In this paper, a novel optical fiber surface plasmon resonance (SPR) temperature sensor is presented which comprises a multimode fiber-photonic crystal fiber-multimode fiber (MMF-PCF-MMF) structure. The sensing area was coated with a 60 nm thickness gold film by magnetron sputtering, achieving a high refractive index (RI) sensitivity. After coating with polydimethylsiloxane (PDMS) on gold film, the optical fiber SPR temperature sensor shows a high temperature sensitivity of −1.551 nm/°C in the temperature range from 35 °C to 100 °C. Due to the simple manufacturing process and high temperature sensitivity, the novel optical fiber SPR temperature sensor based on MMF-PCF-MMF structure and gold-PDMS film may have widespread applications in the field of medical, environmental monitoring and manufacturing industry.

2. Sensing structure and experimental principle

The sensor consists of the MMF-PCF-MMF structure, which is shown in Fig. 1(a). At the two ends of the sensor, there are two common multimode fibers (62.5 μm core diameter and 125 μm cladding diameter). In the middle of the sensor probe, a photonic crystal fiber [Fig. 1(b)] was inserted between two multimode fibers using a standard fusion optical fiber splicer (FSM-60s, Fujikura Ltd. Japan) and an optical fiber cleaver (CT-30, Fujikura Ltd. Japan). The coating layer of the PCF was removed to expose the sensing region. Then, the sensing region was coated with a layer of 60 nm gold film by magnetron sputtering, whose microscope image is shown in Fig. 1(d).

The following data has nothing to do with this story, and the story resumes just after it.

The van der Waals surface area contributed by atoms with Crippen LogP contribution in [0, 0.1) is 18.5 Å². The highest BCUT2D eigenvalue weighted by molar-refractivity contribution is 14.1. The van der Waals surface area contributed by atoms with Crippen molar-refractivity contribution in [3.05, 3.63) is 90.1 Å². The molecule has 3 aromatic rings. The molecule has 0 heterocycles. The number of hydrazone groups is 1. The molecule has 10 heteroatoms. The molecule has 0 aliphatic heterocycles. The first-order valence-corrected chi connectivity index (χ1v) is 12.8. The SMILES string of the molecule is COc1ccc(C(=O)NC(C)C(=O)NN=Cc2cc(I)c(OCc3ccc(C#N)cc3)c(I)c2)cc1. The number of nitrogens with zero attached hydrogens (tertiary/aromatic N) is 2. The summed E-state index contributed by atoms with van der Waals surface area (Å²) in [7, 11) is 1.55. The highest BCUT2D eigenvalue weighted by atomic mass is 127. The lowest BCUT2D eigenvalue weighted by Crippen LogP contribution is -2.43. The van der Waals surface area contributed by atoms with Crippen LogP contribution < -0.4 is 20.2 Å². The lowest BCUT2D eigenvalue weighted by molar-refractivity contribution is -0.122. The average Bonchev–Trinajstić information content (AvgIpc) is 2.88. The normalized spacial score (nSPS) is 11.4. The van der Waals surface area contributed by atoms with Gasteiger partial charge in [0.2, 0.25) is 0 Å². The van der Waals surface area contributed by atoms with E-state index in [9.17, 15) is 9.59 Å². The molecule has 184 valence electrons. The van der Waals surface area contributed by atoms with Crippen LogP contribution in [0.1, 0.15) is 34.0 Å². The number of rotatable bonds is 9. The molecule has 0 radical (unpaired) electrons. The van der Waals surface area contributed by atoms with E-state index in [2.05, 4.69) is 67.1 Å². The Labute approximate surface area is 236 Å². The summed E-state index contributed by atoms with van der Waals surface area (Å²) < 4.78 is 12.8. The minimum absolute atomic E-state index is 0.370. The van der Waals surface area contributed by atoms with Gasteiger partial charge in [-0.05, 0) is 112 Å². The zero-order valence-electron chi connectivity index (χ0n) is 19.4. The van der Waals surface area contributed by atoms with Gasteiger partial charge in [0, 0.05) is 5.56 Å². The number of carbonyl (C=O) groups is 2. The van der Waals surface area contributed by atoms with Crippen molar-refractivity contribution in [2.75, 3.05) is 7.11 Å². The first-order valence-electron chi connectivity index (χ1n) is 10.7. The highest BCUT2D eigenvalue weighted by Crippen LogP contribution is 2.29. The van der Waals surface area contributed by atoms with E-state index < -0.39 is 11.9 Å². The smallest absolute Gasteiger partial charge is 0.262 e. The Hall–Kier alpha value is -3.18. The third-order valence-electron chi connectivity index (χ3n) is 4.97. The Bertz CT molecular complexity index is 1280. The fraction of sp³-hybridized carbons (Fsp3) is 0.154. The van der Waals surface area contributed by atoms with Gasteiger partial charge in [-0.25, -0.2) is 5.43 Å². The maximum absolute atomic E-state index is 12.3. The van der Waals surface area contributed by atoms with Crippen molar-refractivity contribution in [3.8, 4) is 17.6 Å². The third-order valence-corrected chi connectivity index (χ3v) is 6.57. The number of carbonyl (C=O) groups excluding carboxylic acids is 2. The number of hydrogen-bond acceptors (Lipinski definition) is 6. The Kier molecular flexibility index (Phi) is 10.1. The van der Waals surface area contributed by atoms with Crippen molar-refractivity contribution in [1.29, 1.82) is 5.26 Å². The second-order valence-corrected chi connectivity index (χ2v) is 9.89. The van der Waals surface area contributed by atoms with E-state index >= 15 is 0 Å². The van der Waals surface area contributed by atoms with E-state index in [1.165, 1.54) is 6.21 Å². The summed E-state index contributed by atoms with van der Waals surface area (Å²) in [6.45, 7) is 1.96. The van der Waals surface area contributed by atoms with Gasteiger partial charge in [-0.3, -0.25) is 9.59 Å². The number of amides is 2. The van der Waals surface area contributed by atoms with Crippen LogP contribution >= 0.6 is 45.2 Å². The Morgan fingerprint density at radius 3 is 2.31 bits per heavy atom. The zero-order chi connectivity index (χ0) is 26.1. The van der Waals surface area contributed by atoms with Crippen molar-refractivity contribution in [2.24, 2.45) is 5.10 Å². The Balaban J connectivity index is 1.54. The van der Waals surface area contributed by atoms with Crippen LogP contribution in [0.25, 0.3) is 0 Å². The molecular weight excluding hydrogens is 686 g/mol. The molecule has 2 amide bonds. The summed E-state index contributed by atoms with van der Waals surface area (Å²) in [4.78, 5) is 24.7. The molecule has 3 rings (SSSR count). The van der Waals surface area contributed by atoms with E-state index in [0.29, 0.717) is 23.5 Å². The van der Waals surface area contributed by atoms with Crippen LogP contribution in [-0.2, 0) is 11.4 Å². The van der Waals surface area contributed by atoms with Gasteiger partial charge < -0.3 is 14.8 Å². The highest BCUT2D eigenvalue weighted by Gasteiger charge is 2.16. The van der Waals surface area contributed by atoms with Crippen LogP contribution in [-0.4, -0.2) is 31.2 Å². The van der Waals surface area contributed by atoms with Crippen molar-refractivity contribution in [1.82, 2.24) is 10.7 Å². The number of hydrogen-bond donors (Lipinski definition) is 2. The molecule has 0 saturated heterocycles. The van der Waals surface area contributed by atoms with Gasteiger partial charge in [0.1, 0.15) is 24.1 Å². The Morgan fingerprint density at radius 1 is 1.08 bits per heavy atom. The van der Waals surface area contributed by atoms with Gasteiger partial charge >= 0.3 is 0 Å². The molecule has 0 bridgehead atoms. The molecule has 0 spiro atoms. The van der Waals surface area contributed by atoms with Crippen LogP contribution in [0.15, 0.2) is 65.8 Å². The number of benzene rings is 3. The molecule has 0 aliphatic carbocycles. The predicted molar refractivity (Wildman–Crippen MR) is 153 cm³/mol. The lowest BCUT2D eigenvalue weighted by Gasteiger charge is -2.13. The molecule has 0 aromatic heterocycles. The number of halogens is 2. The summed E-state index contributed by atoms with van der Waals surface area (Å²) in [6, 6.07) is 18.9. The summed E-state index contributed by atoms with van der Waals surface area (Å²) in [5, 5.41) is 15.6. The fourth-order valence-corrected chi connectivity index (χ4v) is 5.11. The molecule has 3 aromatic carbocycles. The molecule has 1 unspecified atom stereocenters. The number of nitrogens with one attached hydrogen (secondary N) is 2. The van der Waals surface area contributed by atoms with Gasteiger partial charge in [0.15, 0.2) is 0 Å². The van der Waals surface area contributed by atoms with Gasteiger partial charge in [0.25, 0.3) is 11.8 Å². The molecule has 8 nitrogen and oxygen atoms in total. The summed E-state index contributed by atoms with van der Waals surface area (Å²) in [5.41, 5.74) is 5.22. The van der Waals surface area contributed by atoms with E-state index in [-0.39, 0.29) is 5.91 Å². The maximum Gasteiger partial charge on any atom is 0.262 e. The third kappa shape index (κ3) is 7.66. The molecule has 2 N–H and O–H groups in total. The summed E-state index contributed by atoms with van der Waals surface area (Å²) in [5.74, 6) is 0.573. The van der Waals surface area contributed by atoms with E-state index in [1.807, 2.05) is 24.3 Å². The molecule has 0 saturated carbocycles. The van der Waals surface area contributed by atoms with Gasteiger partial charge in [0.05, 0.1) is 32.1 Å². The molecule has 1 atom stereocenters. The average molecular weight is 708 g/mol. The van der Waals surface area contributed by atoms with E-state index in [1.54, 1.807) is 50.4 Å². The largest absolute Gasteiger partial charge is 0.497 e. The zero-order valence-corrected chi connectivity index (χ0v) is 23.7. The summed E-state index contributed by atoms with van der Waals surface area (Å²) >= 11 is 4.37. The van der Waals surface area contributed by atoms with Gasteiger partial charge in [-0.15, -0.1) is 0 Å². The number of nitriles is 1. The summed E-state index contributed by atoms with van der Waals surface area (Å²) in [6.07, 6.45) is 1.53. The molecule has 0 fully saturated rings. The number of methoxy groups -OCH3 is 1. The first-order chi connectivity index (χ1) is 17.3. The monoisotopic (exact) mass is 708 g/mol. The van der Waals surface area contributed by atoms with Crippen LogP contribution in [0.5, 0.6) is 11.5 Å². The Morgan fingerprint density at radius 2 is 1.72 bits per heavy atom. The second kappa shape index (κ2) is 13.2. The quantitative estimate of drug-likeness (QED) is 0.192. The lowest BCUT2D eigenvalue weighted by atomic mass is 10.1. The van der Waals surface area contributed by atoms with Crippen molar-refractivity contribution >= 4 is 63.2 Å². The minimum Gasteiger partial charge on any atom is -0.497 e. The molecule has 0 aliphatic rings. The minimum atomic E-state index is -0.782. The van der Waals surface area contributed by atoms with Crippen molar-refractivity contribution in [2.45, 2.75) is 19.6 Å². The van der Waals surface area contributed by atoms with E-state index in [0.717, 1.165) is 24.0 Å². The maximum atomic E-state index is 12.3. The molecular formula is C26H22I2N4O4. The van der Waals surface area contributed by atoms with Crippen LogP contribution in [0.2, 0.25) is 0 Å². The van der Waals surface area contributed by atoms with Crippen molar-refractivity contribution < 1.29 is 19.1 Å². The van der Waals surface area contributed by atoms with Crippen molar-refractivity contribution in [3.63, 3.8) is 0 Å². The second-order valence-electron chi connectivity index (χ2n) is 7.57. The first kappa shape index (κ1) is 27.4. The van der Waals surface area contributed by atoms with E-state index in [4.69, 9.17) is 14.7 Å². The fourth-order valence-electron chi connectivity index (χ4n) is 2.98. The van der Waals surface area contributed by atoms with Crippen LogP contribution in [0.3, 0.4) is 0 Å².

figure: Fig. 1

Fig. 1 (a) Multimode fiber-photonic crystal fiber -multimode fiber (MMF-PCF-MMF) structure. (b) Optical microscope image of cross section of photonic crystal fiber. (c) Optical microscope image of the junction of photonic crystal and multimode fiber. (d) Optical microscopic image of the sensing area before gilding and after gilding.

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Figure 1(a) shows that the light transmitted inside the multimode fiber is limited in the core and the corresponding modes are core modes. The sensing region is a single mode PCF, whose core diameter is much smaller than that of MMF. Thus, when light is transmitted from MMF to PCF, only a small part of the light is transmitted along the core of the PCF, while the majority of the light energy is transmitted into the cladding of the PCF [12]. As shown in Fig. 1(c), there is a collapsed region at the junction of the photonic crystal fiber and multimode fiber, which can excite higher order modes to the cladding and gold film interface [13].

The light is totally reflected at the interface between the cladding and the gold film, since the thickness of the metal thin film is smaller than the depth of penetration of the evanescent wave, there is still an evanescent wave at the boundary between the outer side of the metal film and the medium. The component of the wave vector interface is:

Kz=ωcε0sinθ
where ω is the angular frequency of the incident light, c is the speed of light, ε0 is the dielectric constant of the cladding, and θ is the angle of incidence.